These two AWS vets think they can finally solve enterprise blockchain

Vendia, founded by Tim Wagner and Shruthi Rao, wants to help companies build real-time, decentralized data applications. Its product allows enterprises to more easily share code and data across clouds, regions, companies, accounts, and technology stacks.

“We have this thesis here: Cloud was always the missing ingredient in blockchain, and Vendia added it in,” Wagner (right) told Protocol of his and Shruthi Rao's company.

Photo: Vendia

The promise of an enterprise blockchain was not lost on CIOs — the idea that a database or an API could keep corporate data consistent with their business partners, be it their upstream supply chains, downstream logistics, or financial partners.

But while it was one of the most anticipated and hyped technologies in recent memory, blockchain also has been one of the most failed technologies in terms of enterprise pilots and implementations, according to Vendia CEO Tim Wagner.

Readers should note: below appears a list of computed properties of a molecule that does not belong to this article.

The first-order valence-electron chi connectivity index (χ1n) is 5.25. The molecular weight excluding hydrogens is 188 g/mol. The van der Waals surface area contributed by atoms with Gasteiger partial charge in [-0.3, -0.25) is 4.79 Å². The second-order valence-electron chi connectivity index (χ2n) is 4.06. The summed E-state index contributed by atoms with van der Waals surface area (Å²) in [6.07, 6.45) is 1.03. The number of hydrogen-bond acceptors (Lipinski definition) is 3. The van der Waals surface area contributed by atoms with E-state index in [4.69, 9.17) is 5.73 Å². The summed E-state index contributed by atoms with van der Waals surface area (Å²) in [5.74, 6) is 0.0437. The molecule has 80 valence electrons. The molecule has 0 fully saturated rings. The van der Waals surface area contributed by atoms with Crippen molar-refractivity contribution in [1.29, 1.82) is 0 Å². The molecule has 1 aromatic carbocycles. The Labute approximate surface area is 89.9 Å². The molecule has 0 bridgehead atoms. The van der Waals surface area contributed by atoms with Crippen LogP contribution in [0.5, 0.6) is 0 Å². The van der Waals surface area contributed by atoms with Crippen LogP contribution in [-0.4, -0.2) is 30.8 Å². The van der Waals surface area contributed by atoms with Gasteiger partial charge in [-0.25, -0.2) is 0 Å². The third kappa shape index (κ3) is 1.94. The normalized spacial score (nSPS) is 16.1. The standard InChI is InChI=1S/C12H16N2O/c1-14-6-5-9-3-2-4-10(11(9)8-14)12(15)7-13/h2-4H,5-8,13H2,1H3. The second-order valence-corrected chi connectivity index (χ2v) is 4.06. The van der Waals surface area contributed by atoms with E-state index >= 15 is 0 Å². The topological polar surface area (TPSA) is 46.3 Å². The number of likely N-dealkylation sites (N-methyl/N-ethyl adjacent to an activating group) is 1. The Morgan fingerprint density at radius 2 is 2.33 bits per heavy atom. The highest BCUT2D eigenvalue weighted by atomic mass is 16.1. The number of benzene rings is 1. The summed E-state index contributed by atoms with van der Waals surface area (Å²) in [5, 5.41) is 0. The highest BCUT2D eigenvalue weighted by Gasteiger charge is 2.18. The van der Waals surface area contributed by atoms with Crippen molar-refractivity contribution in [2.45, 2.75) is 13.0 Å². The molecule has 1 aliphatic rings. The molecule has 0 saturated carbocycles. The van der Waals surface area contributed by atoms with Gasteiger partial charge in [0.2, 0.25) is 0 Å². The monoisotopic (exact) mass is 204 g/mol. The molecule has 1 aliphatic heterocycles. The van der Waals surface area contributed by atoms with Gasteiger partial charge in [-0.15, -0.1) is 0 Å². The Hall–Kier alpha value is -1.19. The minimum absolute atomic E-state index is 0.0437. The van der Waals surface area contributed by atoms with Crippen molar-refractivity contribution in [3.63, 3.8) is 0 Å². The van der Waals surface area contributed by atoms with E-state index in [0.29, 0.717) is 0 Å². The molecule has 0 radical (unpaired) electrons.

Keep Reading Show less
Donna Goodison

Donna Goodison (@dgoodison) is Protocol's senior reporter focusing on enterprise infrastructure technology, from the 'Big 3' cloud computing providers to data centers. She previously covered the public cloud at CRN after 15 years as a business reporter for the Boston Herald. Based in Massachusetts, she also has worked as a Boston Globe freelancer, business reporter at the Boston Business Journal and real estate reporter at Banker & Tradesman after toiling at weekly newspapers.


Kraken's CEO got tired of being in finance